Karate Definition

There are many different styles of martial arts and by far the most popular is the martial art Karate. What sets the martial art Karate apart from the rest is how and why it was developed. It developed out the basic necessity of survival by peaceful people and became a way of life. Karate became a formalized martial art that developed in Okinawa as a way of defending a culture against armed warriors.

The martial art Karate in its purest form is an art of weaponless self-defense. It is comprised of punches, kicks, and strikes executed in circular or linear thrusting and striking motions. Combining these techniques with proper breathing and body position, forming animal like stances, Karate becomes a self-defense system worthy of defending against an armed or unarmed assailant or assailants.

With roots dating back to China, Karate emerged as a martial art capable of withstanding any adversarial challenge. Many of the techniques and self-defense philosophies within the Okinawan fighting systems came from the original form of Shaolin Kung Fu. The people of Okinawa did make minor changes to concentrate on power that would focus on inflicting injuries to opponents wearing armor.

Since Karate develops around the strengths of a practitioner some techniques were modified from original Kung Fu techniques to adapt to the physique of the Okinawan people and terrain of Okinawa.

Most martial arts have many essential aspects that make up the respective systems. Karate maintains the nine original essential aspects brought from China. Not many Karate practitioners know about these aspects nor do they practice all of them. The nine aspects of Karate are:

  • Breathing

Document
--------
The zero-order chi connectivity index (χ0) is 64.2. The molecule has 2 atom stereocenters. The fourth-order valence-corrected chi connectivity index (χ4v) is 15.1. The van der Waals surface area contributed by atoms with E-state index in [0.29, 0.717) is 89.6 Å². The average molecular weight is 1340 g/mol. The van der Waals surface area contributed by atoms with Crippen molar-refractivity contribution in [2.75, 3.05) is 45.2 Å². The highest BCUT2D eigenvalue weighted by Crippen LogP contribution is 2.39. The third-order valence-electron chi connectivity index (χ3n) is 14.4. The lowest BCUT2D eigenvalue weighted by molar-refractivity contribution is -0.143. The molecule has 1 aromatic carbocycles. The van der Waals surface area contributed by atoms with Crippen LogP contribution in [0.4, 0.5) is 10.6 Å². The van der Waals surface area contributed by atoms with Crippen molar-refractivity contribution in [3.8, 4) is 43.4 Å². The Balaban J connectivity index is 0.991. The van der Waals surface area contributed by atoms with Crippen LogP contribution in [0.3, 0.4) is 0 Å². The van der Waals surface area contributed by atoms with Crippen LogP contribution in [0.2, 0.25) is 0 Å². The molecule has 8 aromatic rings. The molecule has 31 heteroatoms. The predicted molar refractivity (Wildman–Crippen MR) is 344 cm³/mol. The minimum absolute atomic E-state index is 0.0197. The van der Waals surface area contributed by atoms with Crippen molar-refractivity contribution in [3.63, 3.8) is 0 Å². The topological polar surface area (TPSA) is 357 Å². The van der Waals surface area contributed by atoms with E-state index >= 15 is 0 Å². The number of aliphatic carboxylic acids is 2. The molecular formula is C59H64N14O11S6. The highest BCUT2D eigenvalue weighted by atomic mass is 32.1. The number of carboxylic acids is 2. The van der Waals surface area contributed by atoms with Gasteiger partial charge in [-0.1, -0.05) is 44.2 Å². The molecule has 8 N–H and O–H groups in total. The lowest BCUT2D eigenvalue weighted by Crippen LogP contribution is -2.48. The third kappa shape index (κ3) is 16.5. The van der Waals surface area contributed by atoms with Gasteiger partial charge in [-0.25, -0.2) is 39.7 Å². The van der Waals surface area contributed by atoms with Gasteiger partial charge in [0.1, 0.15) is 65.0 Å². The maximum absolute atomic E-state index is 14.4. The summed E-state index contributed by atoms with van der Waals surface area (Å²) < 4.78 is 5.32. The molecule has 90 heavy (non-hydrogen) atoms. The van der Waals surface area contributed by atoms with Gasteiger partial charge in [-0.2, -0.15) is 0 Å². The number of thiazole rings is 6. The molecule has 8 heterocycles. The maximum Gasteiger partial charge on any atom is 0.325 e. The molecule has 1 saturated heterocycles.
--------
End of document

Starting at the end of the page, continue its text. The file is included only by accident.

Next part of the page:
• Striking Vital Areas
  • Pressure Points
  • Joint Locks
  • Grappling
  • Pain Control
  • Throwing and Sweeping
  • Choking
  • Counters to all the above aspects

Through Okinawan Kata (forms) and drilling of basic techniques these aspects are practiced and perfected. Within the Okinawan kata most of theses techniques are hidden movements. With some techniques just too dangerous to practice on another human being some of these nine essential aspects have been neglected, put aside, or just forgotten. Most Karate practitioners only concentrate on two or three of these.

The uniqueness of the martial art Karate is the powerful strikes a practitioner can deliver to an adversary. Through countless hours of training Karate practitioners develop physical and mental strengths that seem super human in nature.

A benefit from practicing the martial art Karate is that it builds extremely strong bodies. A practitioner not only develops strength in the body, but the mind as well. This keeps the Karate practitioner young and healthy.

Modern day Karate has evolved into a mixture of many martial arts. Traditionally, there were only two types of kicks – the back kick and the front kick. Today you find just about every type of kick within Karate, which more than likely was influenced by sport Karate. Karate was never intended to be a sport, but only for use in life or death confrontations.

Sport Karate evolved as a way for practitioners to test their skills against other martial artists. The first karate tournaments awarded points for a kill strike or blow. Today points are awarded for tagging the opponent, and in many cases these techniques in sport Karate lack power.

Understand one thing about the martial art Karate, the techniques practiced and if executed properly can deliver tremendous power making it an effective self-defense system for anybody regardless of their size and gender.

Karate Moves

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